How do I know if my horse needs a chiropractic adjustment?

Common complaints that may respond to chiropractic work include stiffness and/or inability to bend, difficulty with leads, not wanting to use the hind end or “track up from behind,” head tilt or twist, throwing the head and/or swapping leads before fences, and subtle lameness.  It is also used frequently in the overall maintenance regimen of performance horses as a method of keeping them in the best condition possible and preventing performance related injuries. If you would like additional information about equine chiropractic care or to schedule a consult with Dr. Katy Cilinski or Dr. Sarah Jo Luby, please call or email us today.

What is Veterinary Spinal Manipulative Therapy (“VSMT”) anyway?

VSMT is the technical name for performing chiropractic adjustments on animals. It involves assessing the alignment of the spine, the movement of each joint within the spinal column, as well as the movement of all of the joints of the limbs. If abnormalities are found with either the alignment or the range of motion of the joints, spinal manipulation techniques are used to restore normal alignment and function.

How are these “spinal manipulations” done? Does it hurt? How many treatments will my horse need?

The spinal manipulation, or adjustment, is a very specific, quick thrust of the bone that is out of alignment to return it into the correct angle of the joint. It is not done with excessive force or by using other equipment to “get more leverage”. Normally, these adjustments do not hurt at all. However, if excessive scar tissue has formed around that joint, then there may be a moment of discomfort. During a session, the entire spine and limbs will be assessed and the joints will be treated as necessary. Follow up visits are usually recommended because “muscle memory,” scar tissue in the joint, the horse’s conformation, and the use of the horse will all affect the duration that the adjustment will last. Over time, the interval between treatments will be extended as long as your horse is comfortably holding the adjustments.

What is acupuncture?

Acupuncture involves placement of tiny needles at specific sites on the body to cause local, regional, and whole-body responses.  At the local level, acupuncture increases blood flow, recruits immune cells, and relaxes muscles.  At the regional level, stimulation of acupuncture points blocks pain transmission to the brain.  Finally, acupuncture causes release of endorphins throughout the body and serotonin in the brain, which provides feeling of pleasure, decreases pain, and can increase appetite.

Would my horse benefit from acupuncture?

Because acupuncture has effects on many different body systems, it can be used to treat many conditions!  Back pain is a common malady in riding horses, and traditional anti-inflammatories or muscle relaxants sometimes fall short when it comes to alleviating this kind of pain.  Acupuncture can be a highly effective treatment for such pain.  Other conditions that can be treated with acupuncture include laryngeal hemiplegia (“roarer”), anhidrosis (“non-sweater”), facial paralysis, large wounds, and infertility in mares.  Along with traditional therapies, acupuncture can be useful in management of navicular disease and equine asthma.  Finally, many clients use acupuncture in their sport horses to increase overall performance and increase length of time between joint injections.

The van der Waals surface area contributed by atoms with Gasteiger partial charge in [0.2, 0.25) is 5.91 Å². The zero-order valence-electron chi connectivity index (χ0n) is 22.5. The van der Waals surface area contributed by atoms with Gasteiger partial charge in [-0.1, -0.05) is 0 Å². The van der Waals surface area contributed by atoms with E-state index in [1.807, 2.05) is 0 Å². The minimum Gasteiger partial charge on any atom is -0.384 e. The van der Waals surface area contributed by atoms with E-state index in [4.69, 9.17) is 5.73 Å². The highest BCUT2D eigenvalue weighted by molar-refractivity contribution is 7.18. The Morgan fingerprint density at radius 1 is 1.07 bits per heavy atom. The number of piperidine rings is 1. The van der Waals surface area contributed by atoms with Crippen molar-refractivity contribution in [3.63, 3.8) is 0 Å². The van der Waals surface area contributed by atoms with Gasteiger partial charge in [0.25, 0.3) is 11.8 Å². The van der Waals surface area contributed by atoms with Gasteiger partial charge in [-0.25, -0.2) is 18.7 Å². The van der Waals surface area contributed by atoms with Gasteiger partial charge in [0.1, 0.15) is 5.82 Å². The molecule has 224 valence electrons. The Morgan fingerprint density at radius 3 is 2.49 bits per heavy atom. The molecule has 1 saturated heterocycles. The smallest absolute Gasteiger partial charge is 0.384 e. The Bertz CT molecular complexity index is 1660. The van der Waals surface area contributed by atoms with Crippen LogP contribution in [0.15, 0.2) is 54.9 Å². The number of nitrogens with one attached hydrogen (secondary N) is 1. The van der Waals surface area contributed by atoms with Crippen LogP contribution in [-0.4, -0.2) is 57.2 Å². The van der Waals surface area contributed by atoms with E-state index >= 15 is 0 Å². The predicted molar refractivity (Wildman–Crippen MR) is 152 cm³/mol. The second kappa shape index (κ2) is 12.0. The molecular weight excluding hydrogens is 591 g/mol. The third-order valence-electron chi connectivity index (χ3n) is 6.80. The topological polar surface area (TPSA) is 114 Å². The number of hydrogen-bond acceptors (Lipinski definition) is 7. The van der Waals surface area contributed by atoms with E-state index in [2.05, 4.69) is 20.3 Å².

What should I expect in an acupuncture session?

Most horses enjoy the experience!  Typically we see them lick & chew, yawn, and take a snooze during their sessions.  The needles are very small and most horses do not react when they are inserted.  Light sedation may be required in needle-shy horses.  Electroacupuncture, passing an electric current through specific points, is often performed to enhance the effects and may take an additional 10-20 minutes.  Depending on your horse’s particular problem, 2-3 weekly or monthly sessions may be recommended initially.  Follow up sessions can be done on an as-needed basis.

Latest News

Vaccination Questions Answered!

Spring vaccine season is approaching and with it comes the…

June's Journal-Snakes!

June’s Journal in August! Let’s talk about snakes! …

June in July!

  Hi Friends of Haymarket Vet Service!  It’s June…

Fall Panicum Grass and Liver disease

/
"Panicgrass" - Fall Panicum toxicosis in horses. In 2004,…

Fall Client Education Seminar

By popular demand, we are hosting another client education seminar…

Summer Seminar- June 9, 2015

A Closer Look at PPID (Equine Cushing's Disease) Please join…
Equine Emergency

What to do in an Equine Emergency

What to do when you call: Chances are good at some point you…
Equine Colic, Horse Colic

Equine Colic

Colic: the dread of every horse owner. But what are all these…